I recently realized I have an annoying habit: I interrupt people when they’re talking. It’s not because I don’t care what they have to say, or that I think my thoughts are more important, it’s that my brain moves quickly and I get so excited that stuff flies out of my mouth before the other person is finished. Somehow, I’ve been blissfully unaware of this flaw for the entirety of my 35 years on the planet, and I shudder to think how many people have discussed it behind my back.
My “ah-ha!” moment came when I was caught off-guard by a friend’s reaction while we were speaking. I had interrupted her for about the third time in 10 minutes, and I saw a wave of frustration wash over her face. I had a similar experience with a different friend a few days later. And then another a day after that. I vowed, from that day forward, to stop interrupting people.
It’s tough to know what’s wrong with ourselves. We tend to think we are awesome unless we're explicitly told otherwise, and most of our friends are too polite to broach the subject. Becoming more self-aware is important for personal growth, but it can be hard to know where to begin. Luckily, in my experience, these five practices can boost your self-IQ.
1. Pay Attention To Non-Verbal Cues
Is your friend shifting in her seat while you’re gabbing about your sex life at brunch? You may be sharing beyond her personal comfort level (or a reasonable noise level). Does your colleague stiffen when you’re giving feedback on her work? Your approach could be abrasive. Understanding body language and making the effort to observe it can give you important clues about your behavior and how your actions are being perceived. Slow down and really see the people with whom you interact; you’ll inevitably learn something.
2. Ask For Feedback
Of course, body language can be misinterpreted (your brunch friend may have just had to pee). A more direct approach will avoid misunderstandings.
Ask a few trusted friends what your worst habit is, if they see patterns in your mistakes, or when was the last time you really pissed them off was. Be open to their honesty and avoid acting defensive — remember, you asked, and your friends are just trying to help. Don’t take it too hard if they have more complaints about you than you anticipated; we all have a stockpile of gripes about our nearest and dearest that usually go unsaid. Asking for feedback is a no-nonsense way to learn of your shortcomings and put yourself on the path toward personal growth.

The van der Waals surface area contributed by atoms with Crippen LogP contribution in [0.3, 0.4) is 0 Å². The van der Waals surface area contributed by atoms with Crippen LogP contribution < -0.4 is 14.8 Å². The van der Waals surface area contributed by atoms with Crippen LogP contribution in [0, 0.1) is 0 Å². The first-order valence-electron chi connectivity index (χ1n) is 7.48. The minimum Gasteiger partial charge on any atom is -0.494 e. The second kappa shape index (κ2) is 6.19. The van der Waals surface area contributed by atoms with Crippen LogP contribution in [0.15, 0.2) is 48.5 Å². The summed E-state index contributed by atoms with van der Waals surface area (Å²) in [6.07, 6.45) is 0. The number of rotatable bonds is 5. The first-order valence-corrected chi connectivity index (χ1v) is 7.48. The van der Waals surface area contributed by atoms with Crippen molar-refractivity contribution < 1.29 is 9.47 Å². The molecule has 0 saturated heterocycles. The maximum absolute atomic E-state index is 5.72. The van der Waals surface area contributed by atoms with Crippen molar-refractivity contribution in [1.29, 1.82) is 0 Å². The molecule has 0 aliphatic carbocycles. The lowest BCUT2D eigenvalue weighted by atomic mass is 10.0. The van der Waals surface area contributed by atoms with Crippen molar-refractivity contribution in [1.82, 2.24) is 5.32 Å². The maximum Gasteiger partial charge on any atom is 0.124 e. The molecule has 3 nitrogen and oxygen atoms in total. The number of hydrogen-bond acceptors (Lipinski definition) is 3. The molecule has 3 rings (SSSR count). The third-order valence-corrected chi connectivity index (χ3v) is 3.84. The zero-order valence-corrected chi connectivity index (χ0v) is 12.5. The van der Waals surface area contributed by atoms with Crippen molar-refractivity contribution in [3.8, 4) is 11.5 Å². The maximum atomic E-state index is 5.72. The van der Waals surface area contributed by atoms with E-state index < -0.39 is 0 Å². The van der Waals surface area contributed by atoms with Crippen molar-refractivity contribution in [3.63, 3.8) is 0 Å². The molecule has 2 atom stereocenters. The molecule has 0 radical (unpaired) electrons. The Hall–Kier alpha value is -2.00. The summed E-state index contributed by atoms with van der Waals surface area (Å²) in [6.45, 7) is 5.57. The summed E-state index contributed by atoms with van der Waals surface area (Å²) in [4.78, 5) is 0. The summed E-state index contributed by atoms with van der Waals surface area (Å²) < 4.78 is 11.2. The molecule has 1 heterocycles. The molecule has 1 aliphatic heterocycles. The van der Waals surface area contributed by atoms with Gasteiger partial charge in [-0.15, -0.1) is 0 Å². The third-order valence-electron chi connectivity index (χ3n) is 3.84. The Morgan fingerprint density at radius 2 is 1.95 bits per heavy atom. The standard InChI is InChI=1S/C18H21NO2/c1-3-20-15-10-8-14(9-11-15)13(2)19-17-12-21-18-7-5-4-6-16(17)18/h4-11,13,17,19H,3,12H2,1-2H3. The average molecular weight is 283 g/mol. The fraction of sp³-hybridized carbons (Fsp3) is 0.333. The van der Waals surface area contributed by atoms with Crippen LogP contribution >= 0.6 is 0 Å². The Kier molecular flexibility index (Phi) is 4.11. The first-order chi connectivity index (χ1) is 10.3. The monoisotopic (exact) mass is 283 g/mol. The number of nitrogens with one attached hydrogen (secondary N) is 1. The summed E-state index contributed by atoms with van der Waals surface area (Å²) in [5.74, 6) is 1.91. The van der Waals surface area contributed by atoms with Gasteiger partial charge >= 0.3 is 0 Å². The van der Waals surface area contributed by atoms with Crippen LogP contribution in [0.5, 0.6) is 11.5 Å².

3. Keep A Journal
You don’t have to write in it every day, or even super regularly. But when you feel something big, and you’re emotionally charged, write that sh*t down! Not only is it cathartic (and cheaper than therapy), it creates a road map of your emotional life that you can later reflect on.
Maybe you journal for two months and upon re-reading realize that you’re fixated on what your boss thinks of you. Maybe mental tornadoes always happen after you interact with your partner and you realize you’re in a toxic relationship. Keeping a record helps identify patterns that are holding you back, as well show you areas in which you have grown.
4. Spend More Time Alone
You can’t be fully aware of someone you never hang out with, so make sure you get a healthy amount of “you” time. Work, relationships, family obligations, and the demands of friendship can all crowd our mental space to the point where we lose our sense of self and our certainty about what we want. Alone time helps you tune out the expectations of others and tune into your own needs and desires. Log out of Netflix, put down your phone, and plug into what’s happening on the inside. Not sure how? Here's a list of dates you can take yourself on to get you started.
5. Challenge Your Own Assumptions
It’s easy to think of our own worldview as an absolute truth, but listening to another person’s point of view obviously illuminates your prejudices, morals, and misgivings. Broaden your horizons by talking to people, reading everything you can get your hands on, seeking out world news, and engaging in healthy debates. Not only will it make you a more interesting dinner guest, but a little critical thinking will empower you to decide what’s useful and let go of the rest.
You don’t necessarily have to change your mind about anything, but realizing where your point of view comes from (a position of white privilege? A philosophy or religion you were raised in?) can give you a greater sense of your place in the world and a deeper appreciation for the experiences of others.
Self-awareness is the first step in becoming a better (and less irritating) version of you. It’s not always pretty, but taking an honest look at who you are, how you think, and how you behave will move you toward better relationships and away from destructive life patterns. Like any self-improvement process, becoming more self-aware takes time and tenacity, but the most challenging and rewarding journey is always the journey within.
And yes, because I'm now more self-aware, I realize that sounds cheesy. But it's also true.